And employees who receive strong recognition are more likely to be working at 80% capacity or higher.

Employees also said recognition for going above and beyond would encourage them to be innovative and productive more than a 5% salary bonus.

Employees who receive strong recognition have a strong relationship with their direct managers (87%) compared to those who receive weak recognition (51%). Employees also said recognition for ongoing effort would improve their relationships with leaders more than a 5% salary bonus.

Research shows when employees feel appreciated at work, they are more likely to stay at an organization and less likely to leave for another job. When asked if they would leave their current job for a job with another organization with a similar role, pay, benefits, and location, employees who feel appreciated were less likely to take the other job.

According to Gallup, employees who do not feel adequately recognized are twice as likely to say they’ll quit in the next year.

In some instances, just having an employee recognition program can make an impact. Companies with a simple service award program retain employees for 2 more years than companies without – 4 more years if that program is excellent.

Here are a few examples of the impact organizations have seen from their recognition initiatives:

91% of employees felt connected to the company’s values and understand how they contribute (purpose)

87% felt the company cares about them (wellbeing)

90% increase in career accomplishments being celebrated (appreciation)

93% likely to stay with the organization after being recognized

Won the J.D. Power President’s award (only the 13th company in history to receive this award), 98% engagement

Gallup Great Workplace Award


Engagement survey scores increased from 55th to 83rd percentile

Overall retention in top 70th percentile

Won national award for top HCAHPS scores in every reporting year


21% higher nursing satisfaction

59% lower nursing turnover

33% lower employee turnover

Decrease in falls, infection rates, readmission rates

Increase in home health ambulation

Increase in resident satisfaction to say they’ll quit in the next year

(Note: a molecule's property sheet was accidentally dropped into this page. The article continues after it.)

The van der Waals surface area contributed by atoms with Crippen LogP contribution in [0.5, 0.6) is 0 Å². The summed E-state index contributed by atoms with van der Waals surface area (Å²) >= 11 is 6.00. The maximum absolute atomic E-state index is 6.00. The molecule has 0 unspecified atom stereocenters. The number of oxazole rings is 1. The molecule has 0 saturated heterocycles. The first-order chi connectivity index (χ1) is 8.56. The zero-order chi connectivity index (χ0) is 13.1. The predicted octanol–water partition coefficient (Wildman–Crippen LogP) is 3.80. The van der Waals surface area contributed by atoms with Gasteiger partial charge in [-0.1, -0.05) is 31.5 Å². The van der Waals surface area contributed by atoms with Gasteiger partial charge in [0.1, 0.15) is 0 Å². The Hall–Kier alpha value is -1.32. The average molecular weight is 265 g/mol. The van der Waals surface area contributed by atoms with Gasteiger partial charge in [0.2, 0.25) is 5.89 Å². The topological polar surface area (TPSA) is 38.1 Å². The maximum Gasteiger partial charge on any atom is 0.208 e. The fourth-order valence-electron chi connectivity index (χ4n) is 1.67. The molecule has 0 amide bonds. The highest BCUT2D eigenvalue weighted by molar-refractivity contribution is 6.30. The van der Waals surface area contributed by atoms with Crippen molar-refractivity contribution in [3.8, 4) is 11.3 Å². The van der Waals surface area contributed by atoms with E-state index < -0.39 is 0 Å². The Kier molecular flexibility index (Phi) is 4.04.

In some instances, just having an employee recognition program can make an impact. Companies with a simple service award program retain employees for 2 more years than companies without – 4 more years if that program is excellent.

Here are a few examples of the impact organizations have seen from their recognition initiatives:

What recognition metrics are important to look at when it comes to determining business impact? While every organization will have different objectives and impact, the most common measures are:

• Employee Engagement—pulse survey or employee survey scores

• Retention—turnover numbers

• Great work—productivity metrics, new ideas submitted, efficiency improvements

• Customer satisfaction scores/patient satisfaction scores

• Financial metrics—sales growth, guest count, profitability

• Wellbeing—safety, attendance, health metrics

Look at high recognition areas compared to low recognition areas (manager, department, location, business unit, etc). Do areas that use recognition more have better outcomes? Higher engagement scores? Better business outcomes? Lower turnover? A simple correlation analysis to measure the strength of the relationship, or looking at before/after and change-over-time statistics, can help you see the true impact of employee recognition.

Research shows that recognizing employees for their great work and career achievements can help you build a culture that attracts the best talent, where engagement thrives, and where employees are inspired to be and do their best for a long time. While recognition is still an underutilized tool for many organizations, the potential impact on a company’s culture and business should not be underestimated.